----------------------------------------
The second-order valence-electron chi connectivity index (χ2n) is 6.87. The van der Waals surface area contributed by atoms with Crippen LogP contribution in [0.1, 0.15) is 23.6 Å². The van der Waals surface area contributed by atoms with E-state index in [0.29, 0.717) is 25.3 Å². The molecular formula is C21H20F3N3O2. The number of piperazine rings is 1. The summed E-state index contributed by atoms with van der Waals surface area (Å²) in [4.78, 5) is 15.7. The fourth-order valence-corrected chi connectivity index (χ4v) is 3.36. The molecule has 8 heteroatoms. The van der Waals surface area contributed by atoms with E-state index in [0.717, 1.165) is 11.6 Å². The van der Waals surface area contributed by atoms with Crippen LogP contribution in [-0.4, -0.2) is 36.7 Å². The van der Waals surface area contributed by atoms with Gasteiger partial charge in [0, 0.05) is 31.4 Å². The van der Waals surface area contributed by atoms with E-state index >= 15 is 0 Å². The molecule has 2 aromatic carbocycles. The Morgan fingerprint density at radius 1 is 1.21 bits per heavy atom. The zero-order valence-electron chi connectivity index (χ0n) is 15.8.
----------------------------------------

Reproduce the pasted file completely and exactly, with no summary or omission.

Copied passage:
The second-order valence-electron chi connectivity index (χ2n) is 6.87. The van der Waals surface area contributed by atoms with Crippen LogP contribution in [0.1, 0.15) is 23.6 Å². The van der Waals surface area contributed by atoms with E-state index in [0.29, 0.717) is 25.3 Å². The molecular formula is C21H20F3N3O2. The number of piperazine rings is 1. The summed E-state index contributed by atoms with van der Waals surface area (Å²) in [4.78, 5) is 15.7. The fourth-order valence-corrected chi connectivity index (χ4v) is 3.36. The molecule has 8 heteroatoms. The van der Waals surface area contributed by atoms with E-state index in [0.717, 1.165) is 11.6 Å². The van der Waals surface area contributed by atoms with Crippen LogP contribution in [-0.4, -0.2) is 36.7 Å². The van der Waals surface area contributed by atoms with Gasteiger partial charge in [0, 0.05) is 31.4 Å². The van der Waals surface area contributed by atoms with E-state index >= 15 is 0 Å². The molecule has 2 aromatic carbocycles. The Morgan fingerprint density at radius 1 is 1.21 bits per heavy atom. The zero-order valence-electron chi connectivity index (χ0n) is 15.8.